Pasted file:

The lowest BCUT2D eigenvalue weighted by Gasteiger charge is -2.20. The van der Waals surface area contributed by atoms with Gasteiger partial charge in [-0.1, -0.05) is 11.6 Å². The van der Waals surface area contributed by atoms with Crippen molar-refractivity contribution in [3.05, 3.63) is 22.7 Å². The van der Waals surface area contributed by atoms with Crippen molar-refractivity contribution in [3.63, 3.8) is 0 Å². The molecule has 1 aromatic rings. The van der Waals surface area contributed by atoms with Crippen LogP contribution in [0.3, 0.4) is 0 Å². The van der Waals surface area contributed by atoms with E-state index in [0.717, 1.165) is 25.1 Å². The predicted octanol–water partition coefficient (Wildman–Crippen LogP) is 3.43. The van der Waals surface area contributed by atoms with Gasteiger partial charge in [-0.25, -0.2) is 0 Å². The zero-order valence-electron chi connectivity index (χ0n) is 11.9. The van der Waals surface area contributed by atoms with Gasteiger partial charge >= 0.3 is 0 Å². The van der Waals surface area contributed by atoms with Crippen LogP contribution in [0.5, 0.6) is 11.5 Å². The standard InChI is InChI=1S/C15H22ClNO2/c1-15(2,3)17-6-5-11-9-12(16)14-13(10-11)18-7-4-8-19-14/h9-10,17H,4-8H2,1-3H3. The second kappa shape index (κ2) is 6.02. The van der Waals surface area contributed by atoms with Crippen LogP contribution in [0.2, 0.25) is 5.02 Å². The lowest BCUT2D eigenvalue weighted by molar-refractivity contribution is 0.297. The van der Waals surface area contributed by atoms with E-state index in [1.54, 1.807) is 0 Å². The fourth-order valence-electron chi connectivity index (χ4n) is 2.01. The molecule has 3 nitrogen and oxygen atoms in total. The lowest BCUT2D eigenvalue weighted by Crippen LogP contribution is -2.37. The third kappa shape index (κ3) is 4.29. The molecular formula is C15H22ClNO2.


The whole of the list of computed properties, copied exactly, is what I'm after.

The lowest BCUT2D eigenvalue weighted by Gasteiger charge is -2.20. The van der Waals surface area contributed by atoms with Gasteiger partial charge in [-0.1, -0.05) is 11.6 Å². The van der Waals surface area contributed by atoms with Crippen molar-refractivity contribution in [3.05, 3.63) is 22.7 Å². The van der Waals surface area contributed by atoms with Crippen molar-refractivity contribution in [3.63, 3.8) is 0 Å². The molecule has 1 aromatic rings. The van der Waals surface area contributed by atoms with Crippen LogP contribution in [0.3, 0.4) is 0 Å². The van der Waals surface area contributed by atoms with E-state index in [0.717, 1.165) is 25.1 Å². The predicted octanol–water partition coefficient (Wildman–Crippen LogP) is 3.43. The van der Waals surface area contributed by atoms with Gasteiger partial charge in [-0.25, -0.2) is 0 Å². The zero-order valence-electron chi connectivity index (χ0n) is 11.9. The van der Waals surface area contributed by atoms with Gasteiger partial charge >= 0.3 is 0 Å². The van der Waals surface area contributed by atoms with Crippen LogP contribution in [0.5, 0.6) is 11.5 Å². The standard InChI is InChI=1S/C15H22ClNO2/c1-15(2,3)17-6-5-11-9-12(16)14-13(10-11)18-7-4-8-19-14/h9-10,17H,4-8H2,1-3H3. The second kappa shape index (κ2) is 6.02. The van der Waals surface area contributed by atoms with Crippen LogP contribution in [0.2, 0.25) is 5.02 Å². The lowest BCUT2D eigenvalue weighted by molar-refractivity contribution is 0.297. The van der Waals surface area contributed by atoms with E-state index in [1.54, 1.807) is 0 Å². The fourth-order valence-electron chi connectivity index (χ4n) is 2.01. The molecule has 3 nitrogen and oxygen atoms in total. The lowest BCUT2D eigenvalue weighted by Crippen LogP contribution is -2.37. The third kappa shape index (κ3) is 4.29. The molecular formula is C15H22ClNO2.